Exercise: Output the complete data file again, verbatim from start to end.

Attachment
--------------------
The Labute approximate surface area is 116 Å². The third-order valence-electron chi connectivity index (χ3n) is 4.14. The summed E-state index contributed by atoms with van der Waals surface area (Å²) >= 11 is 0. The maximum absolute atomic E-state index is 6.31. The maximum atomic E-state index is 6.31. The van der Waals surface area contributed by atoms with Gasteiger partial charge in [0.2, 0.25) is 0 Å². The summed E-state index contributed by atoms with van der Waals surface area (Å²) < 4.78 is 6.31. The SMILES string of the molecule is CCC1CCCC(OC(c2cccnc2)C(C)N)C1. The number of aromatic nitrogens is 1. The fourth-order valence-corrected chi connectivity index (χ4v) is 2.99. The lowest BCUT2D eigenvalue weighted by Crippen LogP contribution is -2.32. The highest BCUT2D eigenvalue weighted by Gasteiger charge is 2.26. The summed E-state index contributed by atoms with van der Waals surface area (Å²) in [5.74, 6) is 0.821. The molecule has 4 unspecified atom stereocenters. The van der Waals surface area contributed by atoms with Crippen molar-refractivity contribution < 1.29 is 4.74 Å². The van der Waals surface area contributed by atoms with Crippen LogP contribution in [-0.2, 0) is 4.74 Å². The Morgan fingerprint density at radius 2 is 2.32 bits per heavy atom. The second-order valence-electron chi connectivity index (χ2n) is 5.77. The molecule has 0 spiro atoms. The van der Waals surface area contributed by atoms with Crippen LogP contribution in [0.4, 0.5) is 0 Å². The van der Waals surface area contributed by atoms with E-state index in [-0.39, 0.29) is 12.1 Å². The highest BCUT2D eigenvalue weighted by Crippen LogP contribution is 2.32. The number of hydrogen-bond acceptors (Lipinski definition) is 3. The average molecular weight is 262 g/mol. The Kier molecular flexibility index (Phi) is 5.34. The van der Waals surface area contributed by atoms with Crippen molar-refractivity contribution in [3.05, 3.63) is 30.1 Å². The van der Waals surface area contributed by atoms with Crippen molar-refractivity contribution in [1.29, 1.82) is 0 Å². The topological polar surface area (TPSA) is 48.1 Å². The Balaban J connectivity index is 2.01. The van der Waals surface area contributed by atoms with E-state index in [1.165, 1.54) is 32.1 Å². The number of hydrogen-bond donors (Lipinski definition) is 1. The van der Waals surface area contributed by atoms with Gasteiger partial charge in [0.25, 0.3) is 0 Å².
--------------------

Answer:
The Labute approximate surface area is 116 Å². The third-order valence-electron chi connectivity index (χ3n) is 4.14. The summed E-state index contributed by atoms with van der Waals surface area (Å²) >= 11 is 0. The maximum absolute atomic E-state index is 6.31. The maximum atomic E-state index is 6.31. The van der Waals surface area contributed by atoms with Gasteiger partial charge in [0.2, 0.25) is 0 Å². The summed E-state index contributed by atoms with van der Waals surface area (Å²) < 4.78 is 6.31. The SMILES string of the molecule is CCC1CCCC(OC(c2cccnc2)C(C)N)C1. The number of aromatic nitrogens is 1. The fourth-order valence-corrected chi connectivity index (χ4v) is 2.99. The lowest BCUT2D eigenvalue weighted by Crippen LogP contribution is -2.32. The highest BCUT2D eigenvalue weighted by Gasteiger charge is 2.26. The summed E-state index contributed by atoms with van der Waals surface area (Å²) in [5.74, 6) is 0.821. The molecule has 4 unspecified atom stereocenters. The van der Waals surface area contributed by atoms with Crippen molar-refractivity contribution < 1.29 is 4.74 Å². The van der Waals surface area contributed by atoms with Crippen LogP contribution in [-0.2, 0) is 4.74 Å². The Morgan fingerprint density at radius 2 is 2.32 bits per heavy atom. The second-order valence-electron chi connectivity index (χ2n) is 5.77. The molecule has 0 spiro atoms. The van der Waals surface area contributed by atoms with Crippen LogP contribution in [0.4, 0.5) is 0 Å². The van der Waals surface area contributed by atoms with E-state index in [-0.39, 0.29) is 12.1 Å². The highest BCUT2D eigenvalue weighted by Crippen LogP contribution is 2.32. The number of hydrogen-bond acceptors (Lipinski definition) is 3. The average molecular weight is 262 g/mol. The Kier molecular flexibility index (Phi) is 5.34. The van der Waals surface area contributed by atoms with Crippen molar-refractivity contribution in [3.05, 3.63) is 30.1 Å². The van der Waals surface area contributed by atoms with Crippen molar-refractivity contribution in [1.29, 1.82) is 0 Å². The topological polar surface area (TPSA) is 48.1 Å². The Balaban J connectivity index is 2.01. The van der Waals surface area contributed by atoms with E-state index in [1.165, 1.54) is 32.1 Å². The number of hydrogen-bond donors (Lipinski definition) is 1. The van der Waals surface area contributed by atoms with Gasteiger partial charge in [0.25, 0.3) is 0 Å².